Trailer Tire inflation System

How Important is Trailer Tire Inflation Sytem

Posted on September 15, 2016 · Posted in DOT Compliance, Efficiency, US Trucking Regulation

Many benefits cited in usage of trailer tire inflation systems to avoid CSA penalties, roadside breakdowns and increased maintenance costs

SAN ANTONIO. When it comes to CSA violations, tires are a killer. A flat tire is an 8-point deduction; an under-inflated tire is a 3-point hit. But when it comes to roadside inspections, there are significant differences, according to Al Cohn, director of new market development and engineering support for Pressure Systems International (P.S.I.).

Speaking as part of the Meritor and Pressure Systems International 2016 Annual Fleet Technology Event here, Cohn noted that the law stipulates that a flat tire is any tire that measures a PSI at 50% or less of the tire’s stated maximum PSI embossed on the sidewall.

The problem is there is no definition anywhere of what is considered an underinflated tire, so it’s up to an inspector’s judgement, Cohn related. So for fleets without trailer tire inflation systems, and whose drivers do not conduct proper tire pressure checks, it becomes a roll of the dice.


The Meritor Tire Inflation System by P.S.I. pumps air into underinflated tires to ensure proper safe operation.

The Meritor Tire Inflation System (MTIS) by P.S.I. provides automatic tire inflation and a warning to drivers that can help eliminate those CSA points. But it is not just inspectors fleets should be wary of, Cohn said, it is also fuel economy. For every 10 PSI a tire is underinflated, there is a 1.5% loss of fuel economy. Underinflated tires are also responsible for 90% of road gators, Cohn added.

“At 70 PSI, 18% more tire touches the road compared to [a tire inflated to] 100 PSI,” Cohn said, and that means more rolling resistance.

Cohn added a few other “benefits” to a tire inflation system such as MTIS by P.S.I., and these include a reduction in tire maintenance, reduction in roadside breakdowns (tires are the number-one reason, he said) and quicker roadside inspections. According to Cohn, CVSA found that vehicles equipped with tire inflation systems saved 17 minutes on average during inspections.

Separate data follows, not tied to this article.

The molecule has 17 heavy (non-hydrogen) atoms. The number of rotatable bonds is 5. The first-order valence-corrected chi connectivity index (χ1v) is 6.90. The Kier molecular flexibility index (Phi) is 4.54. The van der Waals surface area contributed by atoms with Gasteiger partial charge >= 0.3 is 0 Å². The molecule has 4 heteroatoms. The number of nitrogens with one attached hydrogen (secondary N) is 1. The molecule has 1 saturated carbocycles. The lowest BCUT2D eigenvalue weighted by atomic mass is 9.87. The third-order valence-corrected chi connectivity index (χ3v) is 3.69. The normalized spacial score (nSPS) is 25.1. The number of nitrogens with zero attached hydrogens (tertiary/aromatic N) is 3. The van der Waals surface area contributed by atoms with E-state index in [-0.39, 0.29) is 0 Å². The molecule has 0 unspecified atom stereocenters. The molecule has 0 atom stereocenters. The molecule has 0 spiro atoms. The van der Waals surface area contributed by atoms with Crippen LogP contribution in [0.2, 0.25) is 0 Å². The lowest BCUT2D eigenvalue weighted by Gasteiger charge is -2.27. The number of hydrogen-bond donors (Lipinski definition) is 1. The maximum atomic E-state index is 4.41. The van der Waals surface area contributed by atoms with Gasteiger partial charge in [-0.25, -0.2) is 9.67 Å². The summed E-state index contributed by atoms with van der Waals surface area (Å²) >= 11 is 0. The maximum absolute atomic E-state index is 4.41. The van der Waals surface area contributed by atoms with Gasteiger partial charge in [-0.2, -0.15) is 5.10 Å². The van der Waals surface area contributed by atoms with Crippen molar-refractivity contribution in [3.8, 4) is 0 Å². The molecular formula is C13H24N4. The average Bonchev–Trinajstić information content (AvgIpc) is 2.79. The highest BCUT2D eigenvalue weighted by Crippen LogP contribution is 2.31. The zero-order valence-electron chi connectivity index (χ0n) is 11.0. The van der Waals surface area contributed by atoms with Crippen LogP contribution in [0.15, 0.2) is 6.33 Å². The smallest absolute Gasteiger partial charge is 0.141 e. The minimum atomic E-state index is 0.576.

Maintaining tires, though, is not just a priority for P.S.I., they will also be a priority for fleets as Phase 2 of the greenhouse gas regulations take hold in 2018.

Rick Mihelic, program manager of the North American Council for Freight Efficiency, noted that one-third of a fleet’s cost of operation is tied up in fuel. “Fuel economy improvement is always a long-term investment choice,” he said, adding that technologies such as tire monitoring or inflation system are gaining quick acceptance.

“Tire pressure systems have taken off,” Mihelic said. “These are not mandated, but it’s because the marketplace sees value in them.”

MTIS by P.S.I. works by monitoring air pressure in trailer tires and if they are under the cold inflation set point, will pump air from the air brake compressor into the tire until it is properly inflated. Drivers are warned with a light at the front of the trailer that there is a problem so it can be addressed. In-cab warnings are possible and the system also can now be integrated with telematics systems to send real-time notifications to back offices.

For safety reasons, the system will not fill tires if it detects low compressor air totals to ensure proper air brake operation at all times.

Source: , Brian Stright